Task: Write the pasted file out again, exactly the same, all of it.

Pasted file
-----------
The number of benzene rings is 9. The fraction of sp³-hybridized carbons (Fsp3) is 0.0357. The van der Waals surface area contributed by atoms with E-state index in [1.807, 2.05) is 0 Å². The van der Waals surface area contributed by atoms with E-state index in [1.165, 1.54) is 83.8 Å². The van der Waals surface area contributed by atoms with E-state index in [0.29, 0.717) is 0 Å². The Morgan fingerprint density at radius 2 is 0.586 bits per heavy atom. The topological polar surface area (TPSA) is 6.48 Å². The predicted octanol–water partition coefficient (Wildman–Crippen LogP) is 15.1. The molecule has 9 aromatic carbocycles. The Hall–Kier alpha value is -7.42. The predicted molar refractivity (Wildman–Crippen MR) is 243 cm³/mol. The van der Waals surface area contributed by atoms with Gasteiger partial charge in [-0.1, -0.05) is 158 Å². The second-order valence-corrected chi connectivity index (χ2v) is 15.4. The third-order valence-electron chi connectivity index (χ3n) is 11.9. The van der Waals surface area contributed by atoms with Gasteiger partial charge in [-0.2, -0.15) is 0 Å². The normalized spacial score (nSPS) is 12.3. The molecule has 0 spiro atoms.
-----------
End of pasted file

The number of benzene rings is 9. The fraction of sp³-hybridized carbons (Fsp3) is 0.0357. The van der Waals surface area contributed by atoms with E-state index in [1.807, 2.05) is 0 Å². The van der Waals surface area contributed by atoms with E-state index in [1.165, 1.54) is 83.8 Å². The van der Waals surface area contributed by atoms with E-state index in [0.29, 0.717) is 0 Å². The Morgan fingerprint density at radius 2 is 0.586 bits per heavy atom. The topological polar surface area (TPSA) is 6.48 Å². The predicted octanol–water partition coefficient (Wildman–Crippen LogP) is 15.1. The molecule has 9 aromatic carbocycles. The Hall–Kier alpha value is -7.42. The predicted molar refractivity (Wildman–Crippen MR) is 243 cm³/mol. The van der Waals surface area contributed by atoms with Gasteiger partial charge in [-0.1, -0.05) is 158 Å². The second-order valence-corrected chi connectivity index (χ2v) is 15.4. The third-order valence-electron chi connectivity index (χ3n) is 11.9. The van der Waals surface area contributed by atoms with Gasteiger partial charge in [-0.2, -0.15) is 0 Å². The normalized spacial score (nSPS) is 12.3. The molecule has 0 spiro atoms.